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Opinion

Fleeting moments

January 22, 2018

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The perfect scapegoat

Fleeting moments

After Donald Trump’s New Year tweet in which he accused Pakistan of lying and being deceitful, the relationship between the two countries nosedived.

Pak-US relations had been strained for quite some time before the presidential tweet put a final stamp on them. Responding to the tweet, Foreign Minister Khawaja Asif stated in unequivocal terms that, “Our alliance with the US is over.” Some criticised Khawaja Asif’s reaction for being abrupt and abrasive and for lacking in diplomatic niceties. But he spoke in plain words, representing the feelings of majority of the nation, when he declared an end to the alliance with the ever demanding and intimidating superpower.

The US’s predicament is that governments of smaller and indefensible countries follow its dictates for reasons of political exigency but their people at large detest the American hegemony. A vast majority of Pakistanis think that if an ally like the US ditches us, we should be more relieved than worried.

However, as soon as the US State Department realised the impact their ‘tweet-happy’ president’s tweet would have on the worsening situation in Afghanistan, its Bureau of South and Central Asian Affairs’ Principal Deputy Assistant Secretary Alice Wells arrived, offering a mantra of a new relationship. She said the new relationship with Islamabad depends on striving for peace in Afghanistan - high demand this! To achieve peace in a country occupied by foreign boots for more than 16 years. Peace will remain elusive until the American troops don’t withdraw from there. Despite being termed the longest war in American history, that resulted in the killings of thousands of innocent Afghans and rendered millions homeless, about 45 percent of the area in Afghanistan is still controlled by the Taliban.

Some feel that the ‘Taliban’ is a misnomer that the US uses to describe all Afghans who oppose the occupation of their country by foreign troops.

When Pakistan decided to support the US war in Afghanistan, Gen Pervez Musharraf ruled the country. A dictator’s intrinsic desire is to validate his illegal rule over the country, and playing ball with the Americans was a godsend opportunity for him. He relented more than the Americans had asked for. The majority of the Pakistanis did not endorse his decision at the time mainly for two reasons. First, Afghanistan was in no way involved in the 9/11 attack on New York’s Twin Towers and, second, supporting the US war in Afghanistan would destabilise our own country. Sixteen years later, those who opposed the decision have been proven right. And that’s not all. After having suffered huge losses of life and property, what we get in the end is Trump’s tweet as a reward for our sufferings.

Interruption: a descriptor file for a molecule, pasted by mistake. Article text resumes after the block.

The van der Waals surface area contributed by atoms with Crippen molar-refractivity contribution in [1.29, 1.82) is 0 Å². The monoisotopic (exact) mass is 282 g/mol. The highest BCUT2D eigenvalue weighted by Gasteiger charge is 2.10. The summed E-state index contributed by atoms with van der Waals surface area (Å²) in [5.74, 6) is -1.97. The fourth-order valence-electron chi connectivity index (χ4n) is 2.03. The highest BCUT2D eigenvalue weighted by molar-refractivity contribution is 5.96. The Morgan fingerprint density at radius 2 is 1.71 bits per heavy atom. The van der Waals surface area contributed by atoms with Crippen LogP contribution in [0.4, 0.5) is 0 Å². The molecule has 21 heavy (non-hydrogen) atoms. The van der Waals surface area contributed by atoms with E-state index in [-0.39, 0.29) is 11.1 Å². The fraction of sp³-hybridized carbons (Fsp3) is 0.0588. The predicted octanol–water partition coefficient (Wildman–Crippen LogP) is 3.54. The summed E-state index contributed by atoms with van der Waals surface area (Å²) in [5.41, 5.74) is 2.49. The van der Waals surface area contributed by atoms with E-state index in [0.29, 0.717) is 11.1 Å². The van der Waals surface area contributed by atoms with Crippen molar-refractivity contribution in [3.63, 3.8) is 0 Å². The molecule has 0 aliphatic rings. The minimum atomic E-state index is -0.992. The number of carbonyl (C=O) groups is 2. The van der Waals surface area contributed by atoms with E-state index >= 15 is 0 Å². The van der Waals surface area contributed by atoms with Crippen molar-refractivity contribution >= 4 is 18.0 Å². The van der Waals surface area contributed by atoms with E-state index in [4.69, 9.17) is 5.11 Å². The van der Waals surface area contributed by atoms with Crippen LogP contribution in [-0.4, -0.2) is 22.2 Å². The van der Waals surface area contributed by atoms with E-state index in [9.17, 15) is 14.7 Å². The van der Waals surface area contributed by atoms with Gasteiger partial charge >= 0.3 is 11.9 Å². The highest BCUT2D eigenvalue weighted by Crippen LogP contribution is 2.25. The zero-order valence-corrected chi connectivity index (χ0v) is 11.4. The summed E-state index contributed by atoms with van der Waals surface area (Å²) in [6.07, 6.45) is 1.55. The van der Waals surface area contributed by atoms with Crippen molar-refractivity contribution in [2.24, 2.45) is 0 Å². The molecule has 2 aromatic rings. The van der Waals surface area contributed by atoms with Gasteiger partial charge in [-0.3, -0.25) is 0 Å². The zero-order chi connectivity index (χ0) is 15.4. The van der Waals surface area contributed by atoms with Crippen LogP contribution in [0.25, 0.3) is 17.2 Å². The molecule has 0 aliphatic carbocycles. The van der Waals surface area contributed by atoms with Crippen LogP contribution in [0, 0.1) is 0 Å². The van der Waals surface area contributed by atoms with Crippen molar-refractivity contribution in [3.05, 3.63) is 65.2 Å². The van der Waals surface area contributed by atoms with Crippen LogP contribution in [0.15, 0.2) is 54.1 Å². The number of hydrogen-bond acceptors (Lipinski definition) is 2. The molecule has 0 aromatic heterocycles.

At the time the US invaded Afghanistan in 2001, many said that the war would ultimately end in failure. There were no intricate calculations involved in predicting the future outcome of the war; the history of the Afghan people was enough to reach that conclusion. Historically, the fiercely independent Pashtun of Afghanistan have never lived under the yoke of any foreign power. Who would know it better than the British and later the Russians?

As part of its war strategy, the US unleashed massive military power to massacre civilian population in Afghanistan. The extent of devastation inflicted was never reported because of a media blackout. Only those journalists who were embedded with the troops were allowed to file their reports, that also after thorough vetting. So far, there’s no official count of how many Afghans were killed in the war. When asked, the then Secretary of Defence Donald Rumsfeld scornfully said, “We don’t count the dead.”

At the peak of the war, 100,000 US troops were deployed in Afghanistan besides the coalition troops. The present strength of US troops holed up in garrisons is about 8,500. The war on terror was as unwinnable, with more than a hundred thousand troops in 2001, as it is now. And who could better serve as a perfect scapegoat for the defeat of the supercilious superpower at the hands of the Afghans than poor Pakistan?

The writer is a freelance columnist based in Lahore.

Email: [email protected]

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